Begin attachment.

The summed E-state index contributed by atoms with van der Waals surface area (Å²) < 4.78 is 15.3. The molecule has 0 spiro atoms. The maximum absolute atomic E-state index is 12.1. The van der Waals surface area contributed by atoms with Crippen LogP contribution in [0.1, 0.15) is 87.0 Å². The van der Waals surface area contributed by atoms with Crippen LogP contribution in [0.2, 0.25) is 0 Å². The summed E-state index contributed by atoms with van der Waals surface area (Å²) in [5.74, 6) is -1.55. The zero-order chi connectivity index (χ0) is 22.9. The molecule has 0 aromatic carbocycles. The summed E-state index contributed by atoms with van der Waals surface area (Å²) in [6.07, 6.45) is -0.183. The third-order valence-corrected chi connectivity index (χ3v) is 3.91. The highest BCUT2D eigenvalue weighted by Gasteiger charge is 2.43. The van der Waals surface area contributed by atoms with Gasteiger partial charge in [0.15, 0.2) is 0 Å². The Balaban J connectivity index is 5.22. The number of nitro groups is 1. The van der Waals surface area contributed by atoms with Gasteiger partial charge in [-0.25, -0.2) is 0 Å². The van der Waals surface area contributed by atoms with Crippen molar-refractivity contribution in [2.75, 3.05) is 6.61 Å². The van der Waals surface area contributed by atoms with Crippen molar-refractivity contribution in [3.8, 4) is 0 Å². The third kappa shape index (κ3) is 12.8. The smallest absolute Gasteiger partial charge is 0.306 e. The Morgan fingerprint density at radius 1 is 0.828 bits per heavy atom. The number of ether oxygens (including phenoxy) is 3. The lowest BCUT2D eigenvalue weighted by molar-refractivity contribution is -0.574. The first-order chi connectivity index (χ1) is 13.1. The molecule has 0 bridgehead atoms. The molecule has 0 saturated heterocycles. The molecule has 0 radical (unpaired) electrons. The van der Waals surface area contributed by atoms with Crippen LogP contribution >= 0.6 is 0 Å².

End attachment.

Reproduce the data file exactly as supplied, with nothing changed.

The summed E-state index contributed by atoms with van der Waals surface area (Å²) < 4.78 is 15.3. The molecule has 0 spiro atoms. The maximum absolute atomic E-state index is 12.1. The van der Waals surface area contributed by atoms with Crippen LogP contribution in [0.1, 0.15) is 87.0 Å². The van der Waals surface area contributed by atoms with Crippen LogP contribution in [0.2, 0.25) is 0 Å². The summed E-state index contributed by atoms with van der Waals surface area (Å²) in [5.74, 6) is -1.55. The zero-order chi connectivity index (χ0) is 22.9. The molecule has 0 aromatic carbocycles. The summed E-state index contributed by atoms with van der Waals surface area (Å²) in [6.07, 6.45) is -0.183. The third-order valence-corrected chi connectivity index (χ3v) is 3.91. The highest BCUT2D eigenvalue weighted by Gasteiger charge is 2.43. The van der Waals surface area contributed by atoms with Gasteiger partial charge in [0.15, 0.2) is 0 Å². The Balaban J connectivity index is 5.22. The number of nitro groups is 1. The van der Waals surface area contributed by atoms with Gasteiger partial charge in [-0.25, -0.2) is 0 Å². The van der Waals surface area contributed by atoms with Crippen molar-refractivity contribution in [2.75, 3.05) is 6.61 Å². The van der Waals surface area contributed by atoms with Crippen molar-refractivity contribution in [3.8, 4) is 0 Å². The third kappa shape index (κ3) is 12.8. The smallest absolute Gasteiger partial charge is 0.306 e. The Morgan fingerprint density at radius 1 is 0.828 bits per heavy atom. The number of ether oxygens (including phenoxy) is 3. The lowest BCUT2D eigenvalue weighted by molar-refractivity contribution is -0.574. The first-order chi connectivity index (χ1) is 13.1. The molecule has 0 bridgehead atoms. The molecule has 0 saturated heterocycles. The molecule has 0 radical (unpaired) electrons. The van der Waals surface area contributed by atoms with Crippen LogP contribution >= 0.6 is 0 Å².